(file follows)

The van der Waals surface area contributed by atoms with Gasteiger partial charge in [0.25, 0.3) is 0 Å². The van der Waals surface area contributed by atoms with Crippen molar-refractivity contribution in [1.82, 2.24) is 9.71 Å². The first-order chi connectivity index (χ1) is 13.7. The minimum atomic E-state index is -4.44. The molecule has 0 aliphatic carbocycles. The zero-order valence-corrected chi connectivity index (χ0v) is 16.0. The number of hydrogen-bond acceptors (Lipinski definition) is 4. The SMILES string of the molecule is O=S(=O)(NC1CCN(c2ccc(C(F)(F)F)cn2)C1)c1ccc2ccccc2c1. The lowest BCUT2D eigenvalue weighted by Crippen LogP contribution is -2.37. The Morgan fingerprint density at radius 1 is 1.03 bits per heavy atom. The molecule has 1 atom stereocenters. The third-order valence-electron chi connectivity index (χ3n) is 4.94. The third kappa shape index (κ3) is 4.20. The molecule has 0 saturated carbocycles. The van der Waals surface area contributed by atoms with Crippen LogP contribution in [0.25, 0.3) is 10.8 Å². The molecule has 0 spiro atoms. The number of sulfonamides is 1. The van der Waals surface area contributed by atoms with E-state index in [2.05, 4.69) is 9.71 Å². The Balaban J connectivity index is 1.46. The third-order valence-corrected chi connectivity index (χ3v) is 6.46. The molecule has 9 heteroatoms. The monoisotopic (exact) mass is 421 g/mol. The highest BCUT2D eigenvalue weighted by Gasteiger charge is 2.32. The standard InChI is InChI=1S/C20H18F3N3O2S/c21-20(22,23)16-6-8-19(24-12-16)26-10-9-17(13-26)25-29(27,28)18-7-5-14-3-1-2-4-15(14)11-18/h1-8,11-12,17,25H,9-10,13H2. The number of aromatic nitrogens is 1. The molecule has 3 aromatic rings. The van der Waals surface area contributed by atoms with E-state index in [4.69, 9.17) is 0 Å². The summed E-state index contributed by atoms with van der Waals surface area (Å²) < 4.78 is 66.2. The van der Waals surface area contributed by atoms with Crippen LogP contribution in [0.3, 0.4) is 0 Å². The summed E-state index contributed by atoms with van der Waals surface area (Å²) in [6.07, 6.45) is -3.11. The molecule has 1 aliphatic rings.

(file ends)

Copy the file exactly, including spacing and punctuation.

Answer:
The van der Waals surface area contributed by atoms with Gasteiger partial charge in [0.25, 0.3) is 0 Å². The van der Waals surface area contributed by atoms with Crippen molar-refractivity contribution in [1.82, 2.24) is 9.71 Å². The first-order chi connectivity index (χ1) is 13.7. The minimum atomic E-state index is -4.44. The molecule has 0 aliphatic carbocycles. The zero-order valence-corrected chi connectivity index (χ0v) is 16.0. The number of hydrogen-bond acceptors (Lipinski definition) is 4. The SMILES string of the molecule is O=S(=O)(NC1CCN(c2ccc(C(F)(F)F)cn2)C1)c1ccc2ccccc2c1. The lowest BCUT2D eigenvalue weighted by Crippen LogP contribution is -2.37. The Morgan fingerprint density at radius 1 is 1.03 bits per heavy atom. The molecule has 1 atom stereocenters. The third-order valence-electron chi connectivity index (χ3n) is 4.94. The third kappa shape index (κ3) is 4.20. The molecule has 0 saturated carbocycles. The van der Waals surface area contributed by atoms with Crippen LogP contribution in [0.25, 0.3) is 10.8 Å². The molecule has 0 spiro atoms. The number of sulfonamides is 1. The van der Waals surface area contributed by atoms with E-state index in [2.05, 4.69) is 9.71 Å². The Balaban J connectivity index is 1.46. The third-order valence-corrected chi connectivity index (χ3v) is 6.46. The molecule has 9 heteroatoms. The monoisotopic (exact) mass is 421 g/mol. The highest BCUT2D eigenvalue weighted by Gasteiger charge is 2.32. The standard InChI is InChI=1S/C20H18F3N3O2S/c21-20(22,23)16-6-8-19(24-12-16)26-10-9-17(13-26)25-29(27,28)18-7-5-14-3-1-2-4-15(14)11-18/h1-8,11-12,17,25H,9-10,13H2. The number of aromatic nitrogens is 1. The molecule has 3 aromatic rings. The van der Waals surface area contributed by atoms with E-state index in [4.69, 9.17) is 0 Å². The summed E-state index contributed by atoms with van der Waals surface area (Å²) < 4.78 is 66.2. The van der Waals surface area contributed by atoms with Crippen LogP contribution in [0.3, 0.4) is 0 Å². The summed E-state index contributed by atoms with van der Waals surface area (Å²) in [6.07, 6.45) is -3.11. The molecule has 1 aliphatic rings.